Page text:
Amid drought and slews of garbage, the Paraguay River is drying up

. Oct 05, 2020
paraguay river pollution drought Asunción Bay. Photo: Bruno Valenzano/Shutterstock

The 2,695-kilometer long Paraguay River is one of the biggest and most important rivers in all of South America. Winding through four countries, it is a key part of regional economies and tourism in Brazil, Bolivia, Paraguay, and Argentina. 

But this historic river is beginning to dry up.

Thanks to a prolonged drought that has aggravated the wave of forest fires throughout the Pantanal wetlands region, the Paraguay River has hit its lowest water level since 1969.

</p> <p>In response, the Paraguayan government declared a state of &#8220;hydrological emergency,&#8221; calling on the country&#8217;s state-owned sanitation company to put together a task force to avoid water and energy shortages. The low levels of the river could cut output of hydroelectric dams in the region by half.</p> <p>An investigation into the drying river showed that drought is not the only factor to blame: the river bed is plagued by an enormous amount of garbage. On an average <a href="">waste-collection operation</a> in the Paraguay River and its tributaries, over 1,000 tons of garbage are often removed.</p> <p>In the town of San Antonio, just south of Paraguayan capital Asunción, the river banks are littered with tires, half buried in the sand below.</p> <p>The damage to the river is not just an environmental issue, as over 80 percent of Paraguay&#8217;s foreign trade is dependent on river transportation. Of all the meat, grain, agricultural, and forestry commodities exported by the country, 65 percent relies on ships travelling up and down the Paraguay River.&nbsp;</p> <p>The Paraná-Paraguay waterway, among the largest in the world, starts in the town of Puerto Cáceres, in the Brazilian state of Mato Grosso, and flows all the way down to the Uruguayan city of Nueva Palmira. In Brazil alone, this complex is responsible for the transportation of at least 56 million tons of products each year. When taking all five countries into account, this total jumps to 184 million tons, according to Brazil&#8217;s National Waterway Transport Agency (Antaq).&nbsp;</p> <p>In light of the risks to transport with falling water levels, Paraguay&#8217;s Public Works Ministry announced a dredging project, consisting of excavating the riverbed to increase the draft by the end of 2022. The project is valued at PYG 105 billion (USD 1.8 million).</p> <h2>Looking to the future</h2> <p>According to the Paraguayan Center for Fluvial and Maritime Shipowners (Cafym), the current situation of the river is “discouraging,” with analysis indicating that low levels will persist over the next five years. Furthermore, if rainfall is sparse at the end of the year, oppressively high temperatures in the region could lead to all-time negative records in the river&#8217;s water levels. On Friday, temperatures hit 44 degrees Celsius in the Brazilian state of Mato Grosso.&nbsp;</p> <p>With a projected GDP growth of -1 percent in 2020 and more than 80,000 jobs lost during the pandemic — predominantly in border regions — Paraguay will be hoping to avoid environmental setbacks which could result in further economic hardship.&nbsp;</p> <p>Indeed, the member nations of Mercosur — the trade bloc comprising Brazil, Argentina, Paraguay, and Uruguay — are being put under the microscope when it comes to sustainability and climate change issues, as a result of the group&#8217;s historic trade deal with the European Union.</p> <p>Brazil has already caused the bloc problems, <a href="">angering European Union members</a> with the government&#8217;s laissez-faire attitude toward deforestation. The situation in the Paraguay River and surrounding ecosystems is unlikely to help matters.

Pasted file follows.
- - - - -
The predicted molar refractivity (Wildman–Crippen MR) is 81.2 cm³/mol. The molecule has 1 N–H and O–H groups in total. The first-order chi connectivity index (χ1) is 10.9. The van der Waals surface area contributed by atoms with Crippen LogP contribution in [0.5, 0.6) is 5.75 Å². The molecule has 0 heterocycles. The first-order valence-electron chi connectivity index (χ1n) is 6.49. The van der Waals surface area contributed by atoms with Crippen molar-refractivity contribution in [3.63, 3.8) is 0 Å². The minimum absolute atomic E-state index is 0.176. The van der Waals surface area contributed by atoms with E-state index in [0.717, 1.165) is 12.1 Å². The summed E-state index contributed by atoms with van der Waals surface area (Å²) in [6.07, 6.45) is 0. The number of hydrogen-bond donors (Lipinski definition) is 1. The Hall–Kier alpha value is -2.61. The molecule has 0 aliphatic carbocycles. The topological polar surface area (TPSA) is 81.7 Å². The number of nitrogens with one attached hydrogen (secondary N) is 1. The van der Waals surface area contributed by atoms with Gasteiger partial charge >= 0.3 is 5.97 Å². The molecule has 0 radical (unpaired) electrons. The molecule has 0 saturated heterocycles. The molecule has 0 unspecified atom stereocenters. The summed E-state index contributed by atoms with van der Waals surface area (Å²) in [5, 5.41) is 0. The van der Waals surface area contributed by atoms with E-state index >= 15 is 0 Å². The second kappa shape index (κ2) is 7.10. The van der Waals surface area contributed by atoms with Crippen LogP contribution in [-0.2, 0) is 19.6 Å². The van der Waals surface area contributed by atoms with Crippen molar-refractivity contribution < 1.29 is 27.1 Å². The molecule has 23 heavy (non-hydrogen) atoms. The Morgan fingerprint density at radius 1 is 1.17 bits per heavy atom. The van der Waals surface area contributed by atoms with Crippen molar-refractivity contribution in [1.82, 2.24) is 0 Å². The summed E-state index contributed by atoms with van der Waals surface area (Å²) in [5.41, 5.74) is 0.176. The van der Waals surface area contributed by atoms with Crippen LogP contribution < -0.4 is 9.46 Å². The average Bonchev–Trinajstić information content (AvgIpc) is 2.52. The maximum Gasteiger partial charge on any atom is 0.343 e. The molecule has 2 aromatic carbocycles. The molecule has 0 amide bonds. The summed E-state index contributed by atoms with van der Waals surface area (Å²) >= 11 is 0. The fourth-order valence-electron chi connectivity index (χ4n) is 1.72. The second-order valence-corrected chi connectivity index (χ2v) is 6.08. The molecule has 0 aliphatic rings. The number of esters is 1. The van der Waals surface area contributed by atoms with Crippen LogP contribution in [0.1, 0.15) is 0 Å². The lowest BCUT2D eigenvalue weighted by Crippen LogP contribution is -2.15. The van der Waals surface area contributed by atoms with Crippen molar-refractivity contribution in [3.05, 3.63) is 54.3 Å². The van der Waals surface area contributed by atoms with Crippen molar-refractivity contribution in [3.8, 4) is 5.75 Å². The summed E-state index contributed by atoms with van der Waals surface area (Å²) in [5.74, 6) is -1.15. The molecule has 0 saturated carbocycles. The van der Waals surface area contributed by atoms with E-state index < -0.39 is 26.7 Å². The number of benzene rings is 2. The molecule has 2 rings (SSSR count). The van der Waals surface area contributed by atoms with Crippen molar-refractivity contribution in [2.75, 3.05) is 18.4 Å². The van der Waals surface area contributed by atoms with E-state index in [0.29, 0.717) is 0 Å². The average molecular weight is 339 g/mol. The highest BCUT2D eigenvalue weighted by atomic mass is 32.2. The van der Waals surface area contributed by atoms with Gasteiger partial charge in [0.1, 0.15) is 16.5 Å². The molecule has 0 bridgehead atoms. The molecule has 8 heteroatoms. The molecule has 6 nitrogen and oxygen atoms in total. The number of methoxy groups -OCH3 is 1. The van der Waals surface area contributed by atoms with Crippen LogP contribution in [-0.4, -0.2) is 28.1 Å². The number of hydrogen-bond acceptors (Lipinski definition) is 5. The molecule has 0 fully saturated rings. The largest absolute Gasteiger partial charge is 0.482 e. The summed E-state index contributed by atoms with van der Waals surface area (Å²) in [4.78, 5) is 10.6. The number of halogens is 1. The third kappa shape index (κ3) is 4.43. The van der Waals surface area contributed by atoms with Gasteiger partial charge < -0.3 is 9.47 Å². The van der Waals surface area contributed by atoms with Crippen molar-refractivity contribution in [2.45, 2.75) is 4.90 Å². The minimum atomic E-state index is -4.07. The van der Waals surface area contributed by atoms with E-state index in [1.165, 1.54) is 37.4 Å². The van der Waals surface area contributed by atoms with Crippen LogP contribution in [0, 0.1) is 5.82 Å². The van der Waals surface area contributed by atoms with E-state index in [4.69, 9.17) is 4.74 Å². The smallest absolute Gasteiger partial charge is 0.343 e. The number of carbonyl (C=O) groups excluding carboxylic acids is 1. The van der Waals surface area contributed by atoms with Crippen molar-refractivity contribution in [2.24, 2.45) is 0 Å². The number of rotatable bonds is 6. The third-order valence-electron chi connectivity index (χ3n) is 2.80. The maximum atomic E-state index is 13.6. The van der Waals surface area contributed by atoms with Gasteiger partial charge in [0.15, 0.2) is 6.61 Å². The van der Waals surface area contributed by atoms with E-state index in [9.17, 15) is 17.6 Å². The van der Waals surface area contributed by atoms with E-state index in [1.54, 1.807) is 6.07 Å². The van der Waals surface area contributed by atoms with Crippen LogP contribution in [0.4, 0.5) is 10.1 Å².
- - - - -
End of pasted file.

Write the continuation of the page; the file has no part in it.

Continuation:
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Lucas Berti

Lucas Berti covers international affairs — specialized in Latin American politics and markets. He has been published by Opera Mundi, Revista VIP, and The Intercept Brasil, among others.

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